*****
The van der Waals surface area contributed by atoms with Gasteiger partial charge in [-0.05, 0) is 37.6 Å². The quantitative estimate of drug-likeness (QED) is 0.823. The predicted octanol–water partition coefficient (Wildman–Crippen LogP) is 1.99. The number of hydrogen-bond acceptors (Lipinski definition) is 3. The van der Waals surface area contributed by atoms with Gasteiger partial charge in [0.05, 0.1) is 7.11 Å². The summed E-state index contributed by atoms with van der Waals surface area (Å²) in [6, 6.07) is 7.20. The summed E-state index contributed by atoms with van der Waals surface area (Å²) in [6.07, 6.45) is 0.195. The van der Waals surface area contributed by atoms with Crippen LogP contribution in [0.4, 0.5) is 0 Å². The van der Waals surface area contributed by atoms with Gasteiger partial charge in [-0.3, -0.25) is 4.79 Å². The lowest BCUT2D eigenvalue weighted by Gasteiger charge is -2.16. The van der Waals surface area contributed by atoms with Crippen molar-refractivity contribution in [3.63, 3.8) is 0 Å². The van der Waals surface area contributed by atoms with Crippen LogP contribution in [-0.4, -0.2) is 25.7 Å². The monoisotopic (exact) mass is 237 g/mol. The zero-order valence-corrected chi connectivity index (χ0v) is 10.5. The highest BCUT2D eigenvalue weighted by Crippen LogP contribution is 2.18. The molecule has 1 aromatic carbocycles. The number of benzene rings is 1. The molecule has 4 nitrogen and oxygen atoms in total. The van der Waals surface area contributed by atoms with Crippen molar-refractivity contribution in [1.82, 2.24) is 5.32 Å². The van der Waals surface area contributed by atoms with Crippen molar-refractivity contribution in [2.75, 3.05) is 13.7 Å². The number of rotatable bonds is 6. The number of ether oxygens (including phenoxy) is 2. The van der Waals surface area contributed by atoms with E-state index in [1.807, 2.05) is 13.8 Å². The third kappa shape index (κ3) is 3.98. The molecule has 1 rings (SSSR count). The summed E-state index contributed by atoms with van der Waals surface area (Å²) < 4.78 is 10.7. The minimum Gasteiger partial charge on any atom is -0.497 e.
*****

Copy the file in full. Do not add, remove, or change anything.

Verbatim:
The van der Waals surface area contributed by atoms with Gasteiger partial charge in [-0.05, 0) is 37.6 Å². The quantitative estimate of drug-likeness (QED) is 0.823. The predicted octanol–water partition coefficient (Wildman–Crippen LogP) is 1.99. The number of hydrogen-bond acceptors (Lipinski definition) is 3. The van der Waals surface area contributed by atoms with Gasteiger partial charge in [0.05, 0.1) is 7.11 Å². The summed E-state index contributed by atoms with van der Waals surface area (Å²) in [6, 6.07) is 7.20. The summed E-state index contributed by atoms with van der Waals surface area (Å²) in [6.07, 6.45) is 0.195. The van der Waals surface area contributed by atoms with Crippen LogP contribution in [0.4, 0.5) is 0 Å². The van der Waals surface area contributed by atoms with Gasteiger partial charge in [-0.3, -0.25) is 4.79 Å². The lowest BCUT2D eigenvalue weighted by Gasteiger charge is -2.16. The van der Waals surface area contributed by atoms with Crippen molar-refractivity contribution in [3.63, 3.8) is 0 Å². The van der Waals surface area contributed by atoms with Crippen LogP contribution in [-0.4, -0.2) is 25.7 Å². The monoisotopic (exact) mass is 237 g/mol. The zero-order valence-corrected chi connectivity index (χ0v) is 10.5. The highest BCUT2D eigenvalue weighted by Crippen LogP contribution is 2.18. The molecule has 1 aromatic carbocycles. The number of benzene rings is 1. The molecule has 4 nitrogen and oxygen atoms in total. The van der Waals surface area contributed by atoms with Crippen molar-refractivity contribution in [1.82, 2.24) is 5.32 Å². The van der Waals surface area contributed by atoms with Crippen molar-refractivity contribution in [2.75, 3.05) is 13.7 Å². The number of rotatable bonds is 6. The number of ether oxygens (including phenoxy) is 2. The van der Waals surface area contributed by atoms with E-state index in [1.807, 2.05) is 13.8 Å². The third kappa shape index (κ3) is 3.98. The molecule has 1 rings (SSSR count). The summed E-state index contributed by atoms with van der Waals surface area (Å²) < 4.78 is 10.7. The minimum Gasteiger partial charge on any atom is -0.497 e.